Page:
Zeolites are microporous crystalline materials constituted by corner-sharing [TO4] tetrahedra where T = Si or Al (other metals such as Ti, Fe, Ga etc can be introduced into the framework together with or instead of Al). Zeolites are widely employed in the modern industrial chemistry as highly-selective catalysts, because of their molecular-shape selectivity in chemical reactions, which is driven by the size and shape of the internal channels and cavities (Figure 150). The internal structure of zeolites gets organised during their synthesis by organic molecules acting as templates. The framework structure develops progressively around the template by T-O-T connection of simple [TO4] units. However, before being used as catalysts, the internal channels and the cavities of the zeolites have to be made free of the template and this is commonly achieved by heating the zeolite in O2 flux. Insertion of Ti or Fe in the MFI zeolitic lattice results in TS-1 and Fe-MFI materials, which are important catalysts for a number of low-temperature oxidation reactions with aqueous H2O2 as oxidant [1] and in the one-step oxidation of benzene to phenol using N2O as oxidant [2].


Fig. 150: Molecular graphics representation of the TS-1 framework after template removal: red sticks O atoms, yellow sticks Si atoms; blue balls Ti atoms (substituting Si). The key reactants and products of the cyclohexanone ammoximation reaction (catalysed inside TS-1), see Figure 151.


As an example of catalytic reaction inside TS-1, Figure 150 reports a pictorial representation the cyclohexanone ammoximation reaction (a key step in the Nylon 6 production, where cyclohexanone is converted into cyclohexanonoxime). The scheme for this reaction is presented in Figure 151.


Fig. 151: The cyclohexanone ammoximation reaction.


The high X-ray flux available at the ESRF, combined with the use of a suitably-designed area detector setup available on the BM8 beamline (GILDA), allowed to follow the structural changes occurring during the template burning processes inside TS-1 and Fe-MFI zeolites in real time by XRPD (see Figure 152a). The Rietveld full profile analysis yields the template occupancy factor vs. T (Figure 152b, solid squares, right axis) in good agreement with the thermo-gravimetric data. The model for the refinement of the template molecule derives from the single crystal XRD study performed on the ID11 beamline [3].


Fig. 152: (a) Evolution of the XRPD patterns in the 2.5-12.5° 2-interval (corresponding to 14.2-2.8 Å d-spacing) as a function of the temperature during the in situ template burning of TS-1, = 0.82667(6) Å. Main reflections have been indicated. (b) Direct comparison between the refined TPA+ occupancy factor (scattered red squares, right axis) and the per cent loss of weight (continuous blue line, left axis) during the template burning process inside TS-1.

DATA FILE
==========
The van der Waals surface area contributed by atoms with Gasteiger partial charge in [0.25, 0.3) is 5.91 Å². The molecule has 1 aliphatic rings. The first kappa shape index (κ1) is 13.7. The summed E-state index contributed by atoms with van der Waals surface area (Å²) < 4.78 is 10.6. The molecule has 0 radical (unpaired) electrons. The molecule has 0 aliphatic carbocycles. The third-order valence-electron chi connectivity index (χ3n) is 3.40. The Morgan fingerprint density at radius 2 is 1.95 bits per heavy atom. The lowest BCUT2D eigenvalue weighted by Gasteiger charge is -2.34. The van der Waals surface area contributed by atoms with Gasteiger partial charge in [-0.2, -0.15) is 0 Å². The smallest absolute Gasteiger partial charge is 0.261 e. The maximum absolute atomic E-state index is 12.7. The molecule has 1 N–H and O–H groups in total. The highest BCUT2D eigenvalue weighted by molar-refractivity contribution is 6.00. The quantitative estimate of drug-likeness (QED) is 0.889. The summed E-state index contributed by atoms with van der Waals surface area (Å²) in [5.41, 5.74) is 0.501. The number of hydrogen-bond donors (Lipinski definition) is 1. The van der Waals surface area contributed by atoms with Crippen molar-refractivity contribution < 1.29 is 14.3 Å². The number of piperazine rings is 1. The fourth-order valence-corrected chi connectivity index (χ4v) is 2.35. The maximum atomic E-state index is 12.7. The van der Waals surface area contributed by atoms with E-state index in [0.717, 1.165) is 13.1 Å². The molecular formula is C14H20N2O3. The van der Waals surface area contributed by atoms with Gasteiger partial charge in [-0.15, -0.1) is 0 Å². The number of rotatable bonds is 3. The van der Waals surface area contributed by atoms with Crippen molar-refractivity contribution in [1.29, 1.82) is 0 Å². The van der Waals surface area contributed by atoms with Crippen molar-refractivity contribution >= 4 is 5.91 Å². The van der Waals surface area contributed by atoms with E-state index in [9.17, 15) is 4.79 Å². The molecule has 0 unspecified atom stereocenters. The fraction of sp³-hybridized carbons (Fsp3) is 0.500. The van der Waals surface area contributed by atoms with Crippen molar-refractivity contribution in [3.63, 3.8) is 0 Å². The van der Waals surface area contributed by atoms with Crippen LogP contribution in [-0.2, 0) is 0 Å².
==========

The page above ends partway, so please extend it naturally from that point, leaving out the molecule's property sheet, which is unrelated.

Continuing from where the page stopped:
By monitoring the evolution of the a, b and c lattice parameters vs. temperature it has been observed that the volume changes anisotropically during the whole process, for both TS-1 and Fe-MFI, following the inequalities b(T)/b0 < c(T)/c0 << a(T)/a0, being a0, b0 and c0 the starting lattice parameters. These results imply that the zeolite crystals are subject to remarkable stress forces during the burning process, and that the strong anisotropic contraction contributes to crack formation in the zeolite crystals. These data allow us to have, for the first time, a complete view of the structural rearrangements induced by the template burning process on the zeolitic framework.

Isothermal runs have also been performed, and the results of the kinetic analysis indicate that the template burning is a diffusion-limited process with monodimensional advancement. The rate limiting step of the reaction is the diffusion of the volatile products of the burning process out of the crystal. Chemical and steric considerations indicate that the straight channels along the b axis are the more favorable direction for the molecule diffusion and removal. Corresponding Arrhenius plots result in an apparent activation energy values of 151 ± 11 kJmol-1 and of 159 ± 7 kJmol-1 for TS-1 and Fe-MFI, respectively.

[1] S. Bordiga, A. Damin, F. Bonino, G. Ricchiardi, C. Lamberti and A. Zecchina,. Angew. Chem. Int. Edit. 41, 4734-4737 (2002).
[2] G. Berlier, G. Spoto, S. Bordiga, G. Ricchiardi, P. Fisicaro, A. Zecchina, I. Rossetti, E. Selli, L. Forni, E. Giamello and C. Lamberti, J. Catal., 208, 64-82 (2002).
[3] L. Palin, C. Lamberti, Å. Kvick, F. Testa, R. Aiello, M. Milanesio and D. Viterbo, J. Phys. Chem. B, 107, 4034-4042 (2003).

Principal publication and Authors
M. Milanesio (a), G. Artioli (b), A.F. Gualtieri (c), L. Palin (d,e), C. Lamberti (d), J. Am. Chem. Soc., 125, 14549-14558 (2003).
(a) University of Piemonte Orientale (Italy)
(b) University of Milano (Italy)
(c) University of Modena (Italy)
(d) University of Torino (Italy)
(e) now at the ESRF (France)